From these examples one might get the impression that social-cognitive reasoning in adolescence and beyond should be complex, logical, and rational. Research reviewed by Susan Fiske and Shelly Taylor demonstrates, however, that because of limited cognitive resources and motivational biases people may frequently become "cognitive misers" who expend as little deliberate mental effort as possible in social situations. As a result, social cognition in adulthood may be marked by numerous distortions and biases, especially when reasoning is automatic rather than intentional and conscious. For instance, adults often reason in a self-serving fashion (they take more credit than they deserve for successes, and vice versa when it comes to setbacks), overgeneralize and stereotype in social situations, and engage in biased searches for information that will confirm existing expectations.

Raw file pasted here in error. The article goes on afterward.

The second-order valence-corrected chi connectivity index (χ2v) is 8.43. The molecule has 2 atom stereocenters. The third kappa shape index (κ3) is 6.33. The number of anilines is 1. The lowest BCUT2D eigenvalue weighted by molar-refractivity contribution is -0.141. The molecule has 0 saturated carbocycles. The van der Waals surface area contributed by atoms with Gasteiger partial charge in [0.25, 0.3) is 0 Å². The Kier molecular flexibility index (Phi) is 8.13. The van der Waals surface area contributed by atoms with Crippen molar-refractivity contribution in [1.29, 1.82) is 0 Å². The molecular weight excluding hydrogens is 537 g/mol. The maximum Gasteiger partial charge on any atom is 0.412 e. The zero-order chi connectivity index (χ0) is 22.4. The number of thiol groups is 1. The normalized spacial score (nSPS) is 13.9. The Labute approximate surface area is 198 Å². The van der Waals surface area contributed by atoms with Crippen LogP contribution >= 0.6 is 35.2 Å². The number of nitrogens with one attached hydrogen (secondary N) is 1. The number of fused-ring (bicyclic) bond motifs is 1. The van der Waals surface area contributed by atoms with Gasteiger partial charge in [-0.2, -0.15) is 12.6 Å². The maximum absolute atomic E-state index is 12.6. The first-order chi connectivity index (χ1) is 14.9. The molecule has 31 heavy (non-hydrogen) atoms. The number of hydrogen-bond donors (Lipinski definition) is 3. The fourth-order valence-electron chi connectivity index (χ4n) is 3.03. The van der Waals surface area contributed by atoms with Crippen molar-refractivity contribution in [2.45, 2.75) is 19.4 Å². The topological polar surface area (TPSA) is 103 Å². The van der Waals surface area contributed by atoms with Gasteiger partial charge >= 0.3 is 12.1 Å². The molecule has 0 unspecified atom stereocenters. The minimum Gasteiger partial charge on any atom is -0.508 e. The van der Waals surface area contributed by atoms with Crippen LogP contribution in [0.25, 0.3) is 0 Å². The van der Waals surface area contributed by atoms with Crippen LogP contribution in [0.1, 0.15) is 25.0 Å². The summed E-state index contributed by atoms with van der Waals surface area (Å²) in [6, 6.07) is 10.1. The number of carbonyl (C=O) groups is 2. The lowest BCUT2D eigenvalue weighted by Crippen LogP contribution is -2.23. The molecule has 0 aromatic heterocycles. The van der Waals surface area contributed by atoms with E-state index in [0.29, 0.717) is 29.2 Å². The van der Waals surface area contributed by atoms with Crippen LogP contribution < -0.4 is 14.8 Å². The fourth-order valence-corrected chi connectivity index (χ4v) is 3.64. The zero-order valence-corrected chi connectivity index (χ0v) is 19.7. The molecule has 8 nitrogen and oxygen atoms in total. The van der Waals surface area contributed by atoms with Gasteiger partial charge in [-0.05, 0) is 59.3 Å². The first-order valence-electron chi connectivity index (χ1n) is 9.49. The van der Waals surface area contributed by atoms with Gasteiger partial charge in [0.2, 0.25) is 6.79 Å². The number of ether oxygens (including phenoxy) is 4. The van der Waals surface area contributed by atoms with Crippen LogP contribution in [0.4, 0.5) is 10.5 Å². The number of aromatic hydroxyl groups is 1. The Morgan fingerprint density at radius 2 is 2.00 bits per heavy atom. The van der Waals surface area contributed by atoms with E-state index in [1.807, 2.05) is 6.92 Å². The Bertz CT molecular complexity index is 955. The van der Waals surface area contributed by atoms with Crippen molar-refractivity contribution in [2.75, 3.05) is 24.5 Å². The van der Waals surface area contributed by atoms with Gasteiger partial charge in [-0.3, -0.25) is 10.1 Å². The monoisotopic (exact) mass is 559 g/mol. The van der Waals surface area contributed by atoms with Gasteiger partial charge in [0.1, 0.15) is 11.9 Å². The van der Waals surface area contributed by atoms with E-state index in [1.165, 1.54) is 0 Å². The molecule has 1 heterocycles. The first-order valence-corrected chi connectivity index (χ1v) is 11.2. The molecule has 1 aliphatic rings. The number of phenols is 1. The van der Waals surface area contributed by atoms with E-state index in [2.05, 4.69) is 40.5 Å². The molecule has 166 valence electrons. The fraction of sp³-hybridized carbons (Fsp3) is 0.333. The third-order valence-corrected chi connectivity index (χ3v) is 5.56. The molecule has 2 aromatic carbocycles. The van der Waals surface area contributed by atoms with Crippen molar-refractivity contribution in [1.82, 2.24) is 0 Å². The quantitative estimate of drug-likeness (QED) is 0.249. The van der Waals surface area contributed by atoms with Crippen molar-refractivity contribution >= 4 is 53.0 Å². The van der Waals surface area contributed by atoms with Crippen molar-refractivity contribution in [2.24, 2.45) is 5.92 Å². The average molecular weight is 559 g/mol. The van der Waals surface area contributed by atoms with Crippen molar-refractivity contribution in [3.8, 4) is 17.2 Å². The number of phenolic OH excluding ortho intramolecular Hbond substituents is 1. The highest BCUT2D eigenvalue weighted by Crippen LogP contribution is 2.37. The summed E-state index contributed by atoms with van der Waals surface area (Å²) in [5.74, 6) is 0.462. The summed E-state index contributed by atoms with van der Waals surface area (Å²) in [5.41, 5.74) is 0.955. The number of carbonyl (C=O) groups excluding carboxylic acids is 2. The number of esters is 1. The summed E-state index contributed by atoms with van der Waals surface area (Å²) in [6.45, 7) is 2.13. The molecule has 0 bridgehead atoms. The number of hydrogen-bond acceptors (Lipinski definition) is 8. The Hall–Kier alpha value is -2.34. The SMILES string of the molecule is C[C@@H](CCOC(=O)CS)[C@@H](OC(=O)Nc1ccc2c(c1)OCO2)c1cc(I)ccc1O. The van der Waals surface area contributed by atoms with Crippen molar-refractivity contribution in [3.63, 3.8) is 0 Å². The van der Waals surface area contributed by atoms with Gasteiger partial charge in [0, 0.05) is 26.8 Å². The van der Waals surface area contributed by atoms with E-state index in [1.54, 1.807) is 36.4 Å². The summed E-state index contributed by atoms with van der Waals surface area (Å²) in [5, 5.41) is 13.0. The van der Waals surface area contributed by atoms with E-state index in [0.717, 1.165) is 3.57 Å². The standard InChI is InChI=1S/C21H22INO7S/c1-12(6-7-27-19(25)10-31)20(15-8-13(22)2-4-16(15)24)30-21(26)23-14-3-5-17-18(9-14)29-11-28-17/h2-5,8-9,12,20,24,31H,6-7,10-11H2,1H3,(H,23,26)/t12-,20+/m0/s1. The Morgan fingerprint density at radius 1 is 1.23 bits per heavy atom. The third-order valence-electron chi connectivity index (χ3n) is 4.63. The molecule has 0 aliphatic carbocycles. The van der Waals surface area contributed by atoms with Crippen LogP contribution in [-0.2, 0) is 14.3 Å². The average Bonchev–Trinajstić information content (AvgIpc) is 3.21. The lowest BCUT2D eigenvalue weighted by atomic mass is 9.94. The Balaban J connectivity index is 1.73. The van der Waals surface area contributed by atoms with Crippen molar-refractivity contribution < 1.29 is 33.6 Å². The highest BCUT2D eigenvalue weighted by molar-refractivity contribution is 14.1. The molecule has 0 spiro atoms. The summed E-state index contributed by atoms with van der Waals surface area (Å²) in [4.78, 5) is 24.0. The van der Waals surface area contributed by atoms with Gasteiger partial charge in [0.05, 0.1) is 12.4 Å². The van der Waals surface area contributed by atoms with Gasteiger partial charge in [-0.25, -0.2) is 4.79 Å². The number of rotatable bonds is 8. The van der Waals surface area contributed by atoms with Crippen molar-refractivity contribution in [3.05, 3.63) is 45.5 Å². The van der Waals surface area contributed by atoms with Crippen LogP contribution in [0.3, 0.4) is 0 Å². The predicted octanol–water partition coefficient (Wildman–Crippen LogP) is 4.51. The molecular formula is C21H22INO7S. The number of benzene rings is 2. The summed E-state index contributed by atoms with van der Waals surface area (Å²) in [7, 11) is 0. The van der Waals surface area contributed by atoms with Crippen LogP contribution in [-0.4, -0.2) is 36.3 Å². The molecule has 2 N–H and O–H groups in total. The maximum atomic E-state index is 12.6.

See also: SOCIAL DEVELOPMENT
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Elkind, David. "Strategic Interactions in Early Adolescence." In Joseph J. Adelson ed., Handbook of Adolescent Psychology. New York: Wiley, 1980.
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Michael D. Berzonsky